Preprints
https://doi.org/10.5194/egusphere-2022-1524
https://doi.org/10.5194/egusphere-2022-1524
 
12 Jan 2023
12 Jan 2023
Status: this preprint is open for discussion.

Agricultural use of compost under different irrigation strategies in a hedgerow olive grove under Mediterranean conditions. A comparison with traditional systems

Laura L. de Sosa1, María José Martín-Palomo2,3, Pedro Castro-Valdecantos2,3, and Engracia Madejón1 Laura L. de Sosa et al.
  • 1Instituto de Recursos Naturales y Agrobiología de Sevilla (IRNAS-CSIC) Av. Reina Mercedes 10 41012 Sevilla
  • 2Dpto. Ciencias Agroforestales, ETSIA, Universidad de Sevilla, Crta de Utrera Km 1, E-41013 Sevilla, Spain
  • 3Unidad Asociada al CSIC de Uso Sostenible del Suelo y el Agua en la Agricultura (US-IRNAS), Crta de Utrera Km 1, E-41013, Sevilla, Spain

Abstract. Soil and water efficient management are key factors to ensure olive sustainable production. The use of compost based on olive waste (alperujo) as fertilizer could enhance ecosystem services while the need to transition to a zero waste circular economy is achieved. The present work includes a comparative study of the effect of alperujo compost (AC) vs inorganic fertilization under different management systems: an intensive traditional adult olive grove under rainfed conditions and a young hedgerow olive system, in which a factorial test of tree irrigation regimes (full, deficit and no irrigation) is implemented as well. At the hedgerow plots, the addition of AC and soil sampling time greatly impacted soil chemical parameters and to a lesser extent, enzymatic activities whereas irrigation regimes did not exert a mark influence. In the traditional rainfed system, the addition of AC proved to be an efficient tool for carbon sequestration. The first soil sampling revealed a clear stoichiometric relationship between soil organic matter (SOM) and the NPK contents at both systems whereas the correlations were weak and scarce in the second sampling at the hedgerow plots. This fact was related to a decay of the compost effect. Compost in combination with irrigation tended to trigger a certain priming effect on the native SOM with time since the carbon stocks were reduced between 6–38 % from one sampling to the other in the hedgerow system depending on the irrigation intensity. However, the deficit irrigation caused a less intense reduction of the SOM and essential nutrients representing the best alternative to maximize the agronomics effects of the compost under a water-saving strategy. Recurrent application of compost would be necessary to maintain soil quality, especially with high tree densities. The combined management of AC and the deficit irrigation proved to be an efficient tool toward a zero waste circular economy and a water conservation strategy.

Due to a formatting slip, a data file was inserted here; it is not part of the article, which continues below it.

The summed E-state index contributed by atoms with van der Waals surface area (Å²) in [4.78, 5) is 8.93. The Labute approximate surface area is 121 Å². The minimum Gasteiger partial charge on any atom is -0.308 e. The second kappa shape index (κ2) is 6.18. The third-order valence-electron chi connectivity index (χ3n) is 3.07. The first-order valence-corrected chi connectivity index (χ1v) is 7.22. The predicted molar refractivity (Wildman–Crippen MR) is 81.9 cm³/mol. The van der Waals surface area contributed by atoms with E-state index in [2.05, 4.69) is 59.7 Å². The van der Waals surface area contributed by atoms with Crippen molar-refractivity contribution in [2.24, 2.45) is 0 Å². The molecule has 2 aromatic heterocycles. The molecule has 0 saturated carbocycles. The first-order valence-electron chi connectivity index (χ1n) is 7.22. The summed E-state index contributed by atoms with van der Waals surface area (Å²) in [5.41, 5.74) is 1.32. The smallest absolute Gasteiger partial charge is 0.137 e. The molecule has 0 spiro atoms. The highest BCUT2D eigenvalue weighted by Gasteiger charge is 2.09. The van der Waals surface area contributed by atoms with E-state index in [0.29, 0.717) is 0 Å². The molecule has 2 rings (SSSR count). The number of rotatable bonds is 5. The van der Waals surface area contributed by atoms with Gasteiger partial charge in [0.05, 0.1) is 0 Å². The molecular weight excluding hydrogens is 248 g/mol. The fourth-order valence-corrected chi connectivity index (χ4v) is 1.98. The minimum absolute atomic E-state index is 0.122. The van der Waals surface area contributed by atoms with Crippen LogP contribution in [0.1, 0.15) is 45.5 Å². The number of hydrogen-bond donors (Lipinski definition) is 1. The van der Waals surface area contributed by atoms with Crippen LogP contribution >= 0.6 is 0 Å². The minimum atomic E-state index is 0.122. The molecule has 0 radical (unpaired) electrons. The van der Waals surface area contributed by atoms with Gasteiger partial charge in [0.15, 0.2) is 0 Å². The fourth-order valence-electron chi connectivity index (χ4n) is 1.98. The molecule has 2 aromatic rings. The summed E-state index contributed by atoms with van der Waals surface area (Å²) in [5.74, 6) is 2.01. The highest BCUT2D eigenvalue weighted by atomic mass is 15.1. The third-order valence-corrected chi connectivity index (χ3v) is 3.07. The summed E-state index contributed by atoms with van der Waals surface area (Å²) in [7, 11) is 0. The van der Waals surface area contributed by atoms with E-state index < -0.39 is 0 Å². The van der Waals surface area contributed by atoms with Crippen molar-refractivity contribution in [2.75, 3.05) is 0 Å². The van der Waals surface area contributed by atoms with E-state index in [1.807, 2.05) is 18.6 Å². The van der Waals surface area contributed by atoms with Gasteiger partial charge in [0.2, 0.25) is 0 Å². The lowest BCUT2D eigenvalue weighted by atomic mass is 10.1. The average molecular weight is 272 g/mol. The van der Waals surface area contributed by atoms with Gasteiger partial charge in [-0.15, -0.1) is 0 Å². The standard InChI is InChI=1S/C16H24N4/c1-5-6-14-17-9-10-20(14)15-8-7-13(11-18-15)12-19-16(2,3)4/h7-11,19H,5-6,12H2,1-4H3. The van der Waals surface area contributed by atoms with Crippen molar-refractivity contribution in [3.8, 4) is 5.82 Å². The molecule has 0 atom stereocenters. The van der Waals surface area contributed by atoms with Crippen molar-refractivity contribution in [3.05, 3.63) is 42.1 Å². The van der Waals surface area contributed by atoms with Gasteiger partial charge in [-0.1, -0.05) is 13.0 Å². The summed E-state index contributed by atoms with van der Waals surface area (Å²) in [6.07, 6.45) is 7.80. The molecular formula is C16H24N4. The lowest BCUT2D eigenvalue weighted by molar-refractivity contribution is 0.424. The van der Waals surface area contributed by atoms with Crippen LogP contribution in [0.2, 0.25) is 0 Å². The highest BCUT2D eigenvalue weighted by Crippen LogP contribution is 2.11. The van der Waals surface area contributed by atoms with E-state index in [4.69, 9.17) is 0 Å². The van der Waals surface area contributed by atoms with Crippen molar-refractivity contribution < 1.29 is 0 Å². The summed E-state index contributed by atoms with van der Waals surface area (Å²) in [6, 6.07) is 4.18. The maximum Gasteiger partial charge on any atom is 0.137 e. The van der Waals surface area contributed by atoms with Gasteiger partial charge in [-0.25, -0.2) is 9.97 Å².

Laura L. de Sosa et al.

Status: open (until 01 Mar 2023)

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Laura L. de Sosa et al.

Laura L. de Sosa et al.

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Short summary
Olive groves are subject to enormous pressure to meet the social demands of production. In this work, we assessed how an additional source of organic carbon and an irrigation control can somehow palliate the effect of olive grove intensification by comparing olive groves under different management and tree densities. We observed that a reduced irrigation regimen in combination with compost from the oil industry's own waste was able to enhance soil fertility under a water conservation strategy.